The British government has begun preparations for a concerted campaign to promote digital TV by hiring a top design agency to create a logo for the technology.
The Department of Trade and Industry's appointment of Lambie Nairn -- the design shop behind the logos for TV stations BBC2 and Channel 4 -- is interpreted by many observers as a sign the government is finally ready to put the case for digital television.
"We need a logo to make people a bit more aware of the plan to switch over to digital," said a DTI spokesman. "We have hired Lambie Nairn to come up with a brand identity and are looking at a lot of other things around that."
How the logo will be used has not been revealed. It has been suggested the emblem could appear on digital TV equipment and that it could be used at the heart of a publicity drive ahead of the shutdown of the analogue signal.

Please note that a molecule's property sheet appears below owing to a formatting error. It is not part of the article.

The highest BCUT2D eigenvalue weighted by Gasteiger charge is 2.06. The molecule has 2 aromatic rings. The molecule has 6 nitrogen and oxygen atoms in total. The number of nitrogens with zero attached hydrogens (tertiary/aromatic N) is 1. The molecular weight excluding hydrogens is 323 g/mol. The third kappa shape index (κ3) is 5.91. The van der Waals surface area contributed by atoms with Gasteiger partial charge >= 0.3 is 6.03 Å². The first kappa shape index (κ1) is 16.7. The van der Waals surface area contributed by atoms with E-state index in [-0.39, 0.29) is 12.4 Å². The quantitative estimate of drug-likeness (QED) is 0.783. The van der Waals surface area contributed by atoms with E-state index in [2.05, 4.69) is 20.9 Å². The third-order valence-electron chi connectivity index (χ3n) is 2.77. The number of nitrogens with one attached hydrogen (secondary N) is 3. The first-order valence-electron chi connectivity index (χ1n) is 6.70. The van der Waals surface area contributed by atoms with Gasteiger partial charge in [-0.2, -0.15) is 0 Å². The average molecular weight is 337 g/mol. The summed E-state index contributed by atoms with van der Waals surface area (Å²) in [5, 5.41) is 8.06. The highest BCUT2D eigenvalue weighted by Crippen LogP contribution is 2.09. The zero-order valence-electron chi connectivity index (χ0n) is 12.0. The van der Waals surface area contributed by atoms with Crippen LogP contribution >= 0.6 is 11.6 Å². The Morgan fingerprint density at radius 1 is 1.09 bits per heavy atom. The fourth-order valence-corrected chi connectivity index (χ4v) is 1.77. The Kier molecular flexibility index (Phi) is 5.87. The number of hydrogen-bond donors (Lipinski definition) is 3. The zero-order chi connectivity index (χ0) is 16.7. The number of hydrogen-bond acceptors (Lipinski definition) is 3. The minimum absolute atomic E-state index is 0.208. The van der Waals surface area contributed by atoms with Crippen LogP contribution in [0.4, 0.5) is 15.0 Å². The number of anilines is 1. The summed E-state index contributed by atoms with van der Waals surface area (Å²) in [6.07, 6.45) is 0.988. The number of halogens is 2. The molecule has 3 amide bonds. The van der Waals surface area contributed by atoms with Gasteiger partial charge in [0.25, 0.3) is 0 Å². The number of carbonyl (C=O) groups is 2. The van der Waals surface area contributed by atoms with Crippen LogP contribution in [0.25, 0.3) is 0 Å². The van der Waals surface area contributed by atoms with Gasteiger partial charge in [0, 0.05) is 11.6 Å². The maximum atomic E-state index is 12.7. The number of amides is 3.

Although ministers have repeatedly stated their intention to end analogue transmissions between 2006 and 2010, they have come under fire for failing to provide a detailed switchover timetable.
Currently around half of British homes access digital television, but the government wants to raise this to 95% before turning off the analogue signal.
This target could be undermined by a large number of so-called 'digital refuseniks' who have shown no interest in making the switch. A recent survey suggested 13% of the British public fell into this category.
Data sourced from: MediaGuardian.co.uk; additional content by WARC staff